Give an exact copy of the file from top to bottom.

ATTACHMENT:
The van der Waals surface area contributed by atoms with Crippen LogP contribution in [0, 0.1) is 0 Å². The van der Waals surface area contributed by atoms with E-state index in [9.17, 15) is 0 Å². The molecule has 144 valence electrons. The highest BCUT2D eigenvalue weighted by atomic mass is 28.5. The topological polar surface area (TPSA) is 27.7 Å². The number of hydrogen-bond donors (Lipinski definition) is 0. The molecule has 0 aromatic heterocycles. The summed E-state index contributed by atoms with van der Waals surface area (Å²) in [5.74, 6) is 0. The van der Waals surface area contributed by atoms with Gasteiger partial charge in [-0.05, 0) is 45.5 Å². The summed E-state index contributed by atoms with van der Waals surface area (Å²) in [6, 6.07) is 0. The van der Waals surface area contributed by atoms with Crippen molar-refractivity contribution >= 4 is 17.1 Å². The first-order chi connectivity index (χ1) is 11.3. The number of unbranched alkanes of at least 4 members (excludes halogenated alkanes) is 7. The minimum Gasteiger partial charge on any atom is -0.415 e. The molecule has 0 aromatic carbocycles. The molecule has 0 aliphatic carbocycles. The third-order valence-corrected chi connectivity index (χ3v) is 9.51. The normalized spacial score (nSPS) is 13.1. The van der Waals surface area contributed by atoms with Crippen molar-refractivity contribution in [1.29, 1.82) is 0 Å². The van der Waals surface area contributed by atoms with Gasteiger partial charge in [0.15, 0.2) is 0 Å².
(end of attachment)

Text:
The van der Waals surface area contributed by atoms with Crippen LogP contribution in [0, 0.1) is 0 Å². The van der Waals surface area contributed by atoms with E-state index in [9.17, 15) is 0 Å². The molecule has 144 valence electrons. The highest BCUT2D eigenvalue weighted by atomic mass is 28.5. The topological polar surface area (TPSA) is 27.7 Å². The number of hydrogen-bond donors (Lipinski definition) is 0. The molecule has 0 aromatic heterocycles. The summed E-state index contributed by atoms with van der Waals surface area (Å²) in [5.74, 6) is 0. The van der Waals surface area contributed by atoms with Gasteiger partial charge in [-0.05, 0) is 45.5 Å². The summed E-state index contributed by atoms with van der Waals surface area (Å²) in [6, 6.07) is 0. The van der Waals surface area contributed by atoms with Crippen molar-refractivity contribution >= 4 is 17.1 Å². The first-order chi connectivity index (χ1) is 11.3. The number of unbranched alkanes of at least 4 members (excludes halogenated alkanes) is 7. The minimum Gasteiger partial charge on any atom is -0.415 e. The molecule has 0 aromatic carbocycles. The molecule has 0 aliphatic carbocycles. The third-order valence-corrected chi connectivity index (χ3v) is 9.51. The normalized spacial score (nSPS) is 13.1. The van der Waals surface area contributed by atoms with Crippen molar-refractivity contribution in [1.29, 1.82) is 0 Å². The van der Waals surface area contributed by atoms with Gasteiger partial charge in [0.15, 0.2) is 0 Å².